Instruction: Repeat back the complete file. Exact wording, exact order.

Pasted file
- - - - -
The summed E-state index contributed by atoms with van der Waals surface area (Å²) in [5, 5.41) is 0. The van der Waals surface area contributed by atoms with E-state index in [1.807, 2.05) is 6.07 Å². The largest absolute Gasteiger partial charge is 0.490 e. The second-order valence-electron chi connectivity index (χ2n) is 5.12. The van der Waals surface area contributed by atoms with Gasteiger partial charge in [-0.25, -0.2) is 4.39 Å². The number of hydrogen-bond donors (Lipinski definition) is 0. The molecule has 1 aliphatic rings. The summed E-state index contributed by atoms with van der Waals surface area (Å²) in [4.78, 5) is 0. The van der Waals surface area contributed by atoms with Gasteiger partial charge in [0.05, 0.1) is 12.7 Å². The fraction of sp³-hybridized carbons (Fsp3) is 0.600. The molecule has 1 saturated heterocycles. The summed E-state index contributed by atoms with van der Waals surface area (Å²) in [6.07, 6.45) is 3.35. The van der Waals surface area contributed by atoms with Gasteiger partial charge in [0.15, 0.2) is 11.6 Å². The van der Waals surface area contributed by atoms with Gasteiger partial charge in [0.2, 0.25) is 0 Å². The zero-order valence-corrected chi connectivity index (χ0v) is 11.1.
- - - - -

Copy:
The summed E-state index contributed by atoms with van der Waals surface area (Å²) in [5, 5.41) is 0. The van der Waals surface area contributed by atoms with E-state index in [1.807, 2.05) is 6.07 Å². The largest absolute Gasteiger partial charge is 0.490 e. The second-order valence-electron chi connectivity index (χ2n) is 5.12. The van der Waals surface area contributed by atoms with Gasteiger partial charge in [-0.25, -0.2) is 4.39 Å². The number of hydrogen-bond donors (Lipinski definition) is 0. The molecule has 1 aliphatic rings. The summed E-state index contributed by atoms with van der Waals surface area (Å²) in [4.78, 5) is 0. The van der Waals surface area contributed by atoms with Gasteiger partial charge in [0.05, 0.1) is 12.7 Å². The fraction of sp³-hybridized carbons (Fsp3) is 0.600. The molecule has 1 saturated heterocycles. The summed E-state index contributed by atoms with van der Waals surface area (Å²) in [6.07, 6.45) is 3.35. The van der Waals surface area contributed by atoms with Gasteiger partial charge in [0.15, 0.2) is 11.6 Å². The van der Waals surface area contributed by atoms with Gasteiger partial charge in [0.2, 0.25) is 0 Å². The zero-order valence-corrected chi connectivity index (χ0v) is 11.1.